Argued September 23, 1970
Affirmed October 15, 1970
Appeal from Circuit Court, Lane County.
F. GORDON COTTRELL, Judge.
Keith Rodman, Eugene, argued the cause and filed the briefs for appellant.
Alan H. Johansen, Assistant Attorney General, Salem, argued the cause for respondent. With him on the brief were Lee Johnson, Attorney General, and Jacob B. Tanzer, Solicitor General, Salem.
Before SCHWAB, Chief Judge, and FOLEY and FORT, Judges.
Defendant was convicted of burglary in a dwelling under ORS 164.230, which provides in pertinent part:
"Any person who breaks and enters any dwelling house with intent to commit a crime therein * * * shall be punished upon conviction * * *."
ORS 164.210 (2) defines a "dwelling house" as:
"* * * [A]ny building of which any part has usually been occupied by any person lodging therein at night * * *."
On June 17, 1968, one John Dederer moved several items of his personal property into a house which he had rented earlier that month, but did not spend the night there. He then drove to California where be picked up his family and the rest of his property, returning to his newly-rented home two or three days later. Between June 17 and his return, the house was burglarized.
On appeal defendant contends that the court should have granted his motion for judgment of acquittal because there was no proof that the building he entered was a dwelling house at the time of his entry. There was evidence that the building was an "older home" and had been lived in before. We think this evidence sufficient for an inference that it had been slept in at night by its previous occupants. Defendant contends that evidence that the building was designed for human habitation and that it had been lived in before the entry was not proof that it was a dwelling house at the time of the entry, and argues that it cannot be considered a dwelling house at the time of the entry unless the occupant who previously slept in it at night intended to return. The only case we have found precisely on point is The Commonwealth v. Brown, 3 Rawle 207 (Pa 1832), and we are satisfied that the holding of that case is a sound one.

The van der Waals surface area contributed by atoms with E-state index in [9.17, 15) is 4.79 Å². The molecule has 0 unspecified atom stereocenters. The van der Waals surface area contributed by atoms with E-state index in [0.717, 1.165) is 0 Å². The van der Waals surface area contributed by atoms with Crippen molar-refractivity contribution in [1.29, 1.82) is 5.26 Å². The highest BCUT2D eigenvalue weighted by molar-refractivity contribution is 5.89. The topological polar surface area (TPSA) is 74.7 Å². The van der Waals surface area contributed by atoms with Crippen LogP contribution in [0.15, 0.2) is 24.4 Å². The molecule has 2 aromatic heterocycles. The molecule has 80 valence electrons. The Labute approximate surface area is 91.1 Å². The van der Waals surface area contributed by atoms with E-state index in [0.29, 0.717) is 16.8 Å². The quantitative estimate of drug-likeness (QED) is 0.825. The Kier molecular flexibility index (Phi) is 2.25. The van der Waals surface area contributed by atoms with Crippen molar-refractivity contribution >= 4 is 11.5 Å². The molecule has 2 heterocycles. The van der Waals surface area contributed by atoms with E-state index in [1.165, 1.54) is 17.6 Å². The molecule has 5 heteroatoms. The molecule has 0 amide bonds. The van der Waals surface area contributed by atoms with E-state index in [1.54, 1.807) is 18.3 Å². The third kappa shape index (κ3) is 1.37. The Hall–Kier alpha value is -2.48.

There, a man named Harvey had moved out of his Philadelphia residence and moved with his family to a house in the country. Intending to return to Philadelphia, he found another home there and moved his furniture into it. Before it was ever occupied as a dwelling by Harvey or his family it was burglarized. The Pennsylvania statute was substantially the same as our statute. The defendant there made the same argument the defendant makes here. The court, in ruling against the defendant, said:
"* * * 'It is agreed by all,' says Sergeant Hawkins, '* * * a house which one has hired to live in, and brought part of his goods into it, but has not yet lodged in, may be called his dwelling-house, and will sufficiently satisfy the words domus mansionalis in the indictment, whether any person were actually therein or not at the time of the offence.' (Hawk. P.C.B. 1 Ch. 38, § 18.) * * *." 3 Rawle, supra, at 209.